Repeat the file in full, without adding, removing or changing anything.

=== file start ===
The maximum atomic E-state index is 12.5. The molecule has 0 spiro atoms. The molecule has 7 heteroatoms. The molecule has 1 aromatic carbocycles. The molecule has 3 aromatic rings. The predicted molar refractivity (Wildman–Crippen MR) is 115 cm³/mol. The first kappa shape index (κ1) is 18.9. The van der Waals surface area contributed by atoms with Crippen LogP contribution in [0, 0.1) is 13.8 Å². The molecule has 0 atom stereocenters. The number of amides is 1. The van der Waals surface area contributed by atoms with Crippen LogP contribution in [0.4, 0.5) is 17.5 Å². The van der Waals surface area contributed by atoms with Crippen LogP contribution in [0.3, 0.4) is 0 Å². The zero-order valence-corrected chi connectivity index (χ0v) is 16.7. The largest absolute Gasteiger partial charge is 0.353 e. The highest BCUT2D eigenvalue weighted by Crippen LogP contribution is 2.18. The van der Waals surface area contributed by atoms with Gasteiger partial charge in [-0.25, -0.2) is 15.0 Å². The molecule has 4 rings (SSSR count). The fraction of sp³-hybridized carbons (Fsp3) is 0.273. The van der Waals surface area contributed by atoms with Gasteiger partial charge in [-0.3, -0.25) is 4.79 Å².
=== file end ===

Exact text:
The maximum atomic E-state index is 12.5. The molecule has 0 spiro atoms. The molecule has 7 heteroatoms. The molecule has 1 aromatic carbocycles. The molecule has 3 aromatic rings. The predicted molar refractivity (Wildman–Crippen MR) is 115 cm³/mol. The first kappa shape index (κ1) is 18.9. The van der Waals surface area contributed by atoms with Crippen LogP contribution in [0, 0.1) is 13.8 Å². The molecule has 0 atom stereocenters. The number of amides is 1. The van der Waals surface area contributed by atoms with Crippen LogP contribution in [0.4, 0.5) is 17.5 Å². The van der Waals surface area contributed by atoms with Crippen LogP contribution in [0.3, 0.4) is 0 Å². The zero-order valence-corrected chi connectivity index (χ0v) is 16.7. The largest absolute Gasteiger partial charge is 0.353 e. The highest BCUT2D eigenvalue weighted by Crippen LogP contribution is 2.18. The van der Waals surface area contributed by atoms with Gasteiger partial charge in [-0.25, -0.2) is 15.0 Å². The molecule has 4 rings (SSSR count). The fraction of sp³-hybridized carbons (Fsp3) is 0.273. The van der Waals surface area contributed by atoms with Gasteiger partial charge in [-0.3, -0.25) is 4.79 Å².